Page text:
Florence—a circle of art, commerce and freedom
“Guess what I bought in the San Lorenzo market?” my wife asks, beaming mischievously. I shudder a little, remembering the 500-Euro boots and handbags I saw yesterday.
We are in Florence for a week, introducing our six-year-old daughter to the birthplace of the Renaissance. She seems more interested in gelato (and chasing the pigeons around the Piazza della Signoria). Long museum visits are usually the norm here (“art fatigue” was a term coined to describe a visit to Florence), but we are happy to soak up the atmosphere in the market stalls and back streets, marvelling at the rich array of leather goods, ornate Florentine stationery, watercolours and oils, wood carvings and antiques. The world clearly comes here to appreciate the masterpieces hanging in museums and churches, but they also flock to the city to buy art and artifacts from all ages.
We bussed up to Piazzale Michelangelo to get a view over densely packed streets. There were painters and woodcarvers offering their wares. “No, I am only a dealer,” responds one middle-aged man, when I compliment him on his skill. “I bring art from all over the city up here to sell for them.” And so the life of art continues in this historic art haven.
Few cities offer as rich a history in the relationship between markets, politics and high (and low) culture. The names associated with great advances in artistic form and experimentation—Leonardo, Michelangelo, Massaccio, Giotto, Ghiberti, Brunelleschi—all were living in Florence through its golden age (1300-1600). The greatest Italian authors—Dante, Petrarch and Boccaccio—were also Florentine, and exerted such influence that the Florentine vernacular became the de facto form of Italian written and spoken throughout the Italian peninsula. What we sometimes forget, however, is that Florence was first a commercial town (a major producer of leather and wool, for instance) and then became an international banking centre. It was only after this creation of wealth that the city was able to afford such ambitious artistic achievement.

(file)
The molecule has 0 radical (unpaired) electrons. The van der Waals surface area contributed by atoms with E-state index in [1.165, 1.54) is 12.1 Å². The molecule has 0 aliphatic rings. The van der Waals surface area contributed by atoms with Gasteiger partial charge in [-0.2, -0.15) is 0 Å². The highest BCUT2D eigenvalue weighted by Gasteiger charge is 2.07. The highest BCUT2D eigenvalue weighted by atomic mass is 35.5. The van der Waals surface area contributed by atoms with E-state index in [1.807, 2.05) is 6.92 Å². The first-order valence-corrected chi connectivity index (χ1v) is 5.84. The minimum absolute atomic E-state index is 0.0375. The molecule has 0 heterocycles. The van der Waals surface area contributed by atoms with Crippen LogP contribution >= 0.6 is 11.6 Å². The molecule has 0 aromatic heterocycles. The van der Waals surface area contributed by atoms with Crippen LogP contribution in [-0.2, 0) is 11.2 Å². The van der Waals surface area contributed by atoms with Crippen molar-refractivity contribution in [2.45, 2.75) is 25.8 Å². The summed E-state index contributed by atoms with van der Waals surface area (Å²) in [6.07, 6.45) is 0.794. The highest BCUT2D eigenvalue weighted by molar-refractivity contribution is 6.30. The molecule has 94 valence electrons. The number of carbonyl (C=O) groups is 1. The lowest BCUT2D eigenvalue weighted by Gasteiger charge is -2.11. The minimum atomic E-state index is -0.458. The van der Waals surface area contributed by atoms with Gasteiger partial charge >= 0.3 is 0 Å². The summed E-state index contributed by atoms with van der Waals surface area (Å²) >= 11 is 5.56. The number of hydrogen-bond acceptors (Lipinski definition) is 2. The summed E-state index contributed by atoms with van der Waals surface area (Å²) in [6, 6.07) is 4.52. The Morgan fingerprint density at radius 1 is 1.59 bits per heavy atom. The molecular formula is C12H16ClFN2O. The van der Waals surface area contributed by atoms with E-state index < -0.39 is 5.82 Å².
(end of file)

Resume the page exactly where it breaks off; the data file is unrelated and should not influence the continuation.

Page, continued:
We normally think of the Medici family, and Cosimo and Lorenzo de Medici in particular, as dominant players in the patronage of the arts and humanities during the Renaissance. It’s important to remember, however, that there were many wealthy families who commissioned works of art, special buildings and promoted liberal arts education. It was the general wealth and a relatively liberal spirit that promoted artistic innovation, a return to classical themes, and a toleration of secular subject matter amidst a dominantly Christian population (Florence also produced the florin, a coin with certified quantities of gold, so it became a currency used across Europe).
Even now, in the early weeks of rainy March, the streets are clogged with tourists of every nationality. Fillipo, the night attendant at the hotel reception, waves a hand at the crowds, clearly annoyed at the throngs coming home from restaurants and gelato stands. “Every day, from now up to September there is many many people. Too many.” Fillipo, beautifully dressed with perfect hair, is a little lugubrious and fed up with the multinational circus.
“But isn’t it good for business?” I ask. “The tourists spend so much money here.”
Fillipo isn’t impressed. “Yes, but on what? On little statues of the Duomo, of David on t-shirts and underpants…” he waves it all away with a gesture of disgust.
And so markets and money are at the foundation of Florence’s (and indeed the world’s) greatest art, but the art continues to generate an economy of its own, attracting waves of creators, buyers and sellers.
So, what did my wife bring home from the San Lorenzo market? “It’s an apron with a picture of the naked David on it…”
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